FIGS. 3A and 3B, when positioned together as depicted in FIG. 3C, form FIG. 3. With reference to FIG. 3, a first embodiment of the processing and memory unit 10, as mentioned with reference to FIG. 1, will be described.
The processing and memory unit includes a memory unit 100 formed for instance by three digital memory units of the C-MOS type, model 4725 of FAIRCHILD. The mode of associating three elementary memory units is clear to a person skilled in the art, and will not be described in detail.
The inputs 101 of the memory 100 are connected to the outputs from the 12 stage binary counter 102 for instance a 4040 FAIRCHILD counter. The outputs from the counter 102 are carried also to the inputs of the buffers 103 104 of the 40098 type. The outputs from the buffers 103, 104 are connected in parallel to the outputs 105 from the memory 100 and to the terminals of a digital-to-analog converter resistance network 106 respectively.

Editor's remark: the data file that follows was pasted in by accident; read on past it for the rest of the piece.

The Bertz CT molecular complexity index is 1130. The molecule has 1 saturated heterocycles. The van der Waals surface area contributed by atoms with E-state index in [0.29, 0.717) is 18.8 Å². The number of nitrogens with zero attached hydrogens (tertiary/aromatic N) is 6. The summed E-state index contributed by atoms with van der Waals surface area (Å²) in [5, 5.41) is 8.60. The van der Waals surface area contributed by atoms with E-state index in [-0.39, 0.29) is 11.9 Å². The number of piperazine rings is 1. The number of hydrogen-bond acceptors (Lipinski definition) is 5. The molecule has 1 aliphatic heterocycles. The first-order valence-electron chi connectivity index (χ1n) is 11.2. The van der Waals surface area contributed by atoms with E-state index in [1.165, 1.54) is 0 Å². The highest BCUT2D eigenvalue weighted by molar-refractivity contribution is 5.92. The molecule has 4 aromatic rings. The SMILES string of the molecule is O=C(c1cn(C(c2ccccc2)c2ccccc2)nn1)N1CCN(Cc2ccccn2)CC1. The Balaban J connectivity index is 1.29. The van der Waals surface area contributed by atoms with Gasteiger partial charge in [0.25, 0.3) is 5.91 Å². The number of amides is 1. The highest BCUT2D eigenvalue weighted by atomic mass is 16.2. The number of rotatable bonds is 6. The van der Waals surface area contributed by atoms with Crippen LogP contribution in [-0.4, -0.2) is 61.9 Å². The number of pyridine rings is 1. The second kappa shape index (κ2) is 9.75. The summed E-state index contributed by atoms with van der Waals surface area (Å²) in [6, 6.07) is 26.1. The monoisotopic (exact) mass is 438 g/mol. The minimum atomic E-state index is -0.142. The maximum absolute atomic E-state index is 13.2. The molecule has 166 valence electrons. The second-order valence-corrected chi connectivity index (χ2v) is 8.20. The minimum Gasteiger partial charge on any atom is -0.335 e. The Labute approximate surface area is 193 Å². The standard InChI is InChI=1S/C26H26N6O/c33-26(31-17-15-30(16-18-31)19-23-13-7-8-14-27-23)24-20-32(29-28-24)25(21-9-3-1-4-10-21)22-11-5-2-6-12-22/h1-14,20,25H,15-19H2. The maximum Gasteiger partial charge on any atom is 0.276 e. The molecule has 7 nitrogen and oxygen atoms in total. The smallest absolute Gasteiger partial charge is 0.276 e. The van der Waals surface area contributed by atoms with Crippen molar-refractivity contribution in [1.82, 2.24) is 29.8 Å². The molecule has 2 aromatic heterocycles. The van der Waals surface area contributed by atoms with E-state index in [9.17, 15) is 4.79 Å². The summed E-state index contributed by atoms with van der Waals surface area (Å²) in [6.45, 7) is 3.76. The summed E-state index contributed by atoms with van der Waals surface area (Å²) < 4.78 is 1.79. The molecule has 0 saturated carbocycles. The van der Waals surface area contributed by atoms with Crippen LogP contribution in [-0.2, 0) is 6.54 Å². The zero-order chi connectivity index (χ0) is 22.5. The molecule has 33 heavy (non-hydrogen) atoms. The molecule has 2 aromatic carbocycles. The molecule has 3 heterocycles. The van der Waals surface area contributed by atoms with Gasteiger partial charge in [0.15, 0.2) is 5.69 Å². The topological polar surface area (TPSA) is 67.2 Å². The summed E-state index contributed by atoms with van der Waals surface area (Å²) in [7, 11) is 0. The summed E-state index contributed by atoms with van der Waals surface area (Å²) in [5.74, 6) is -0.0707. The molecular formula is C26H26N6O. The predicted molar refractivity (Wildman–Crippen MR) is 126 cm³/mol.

The output from the resistance network 106 is connected to the "voltage follower" 107 the output from which is connected to one of the inputs of the comparator 108. The output from the network 106 is also connected through voltage follower 107 to a stationary contact of the switch S1B; the other stationary contact of the switch S1B is connected to the slider of the tuning potentiometer 109. The movable contact of the switch S1B supplies, therefore the control voltage of the varactor from the voltage follower 107 when it is in memory position, and from the slider of the potentiometer 109 when it is in manual position. The switch S1B is mechanically coupled to the switch S1A which connects to ground the output from the inverter 110 for the reasons which will be set out hereinafter.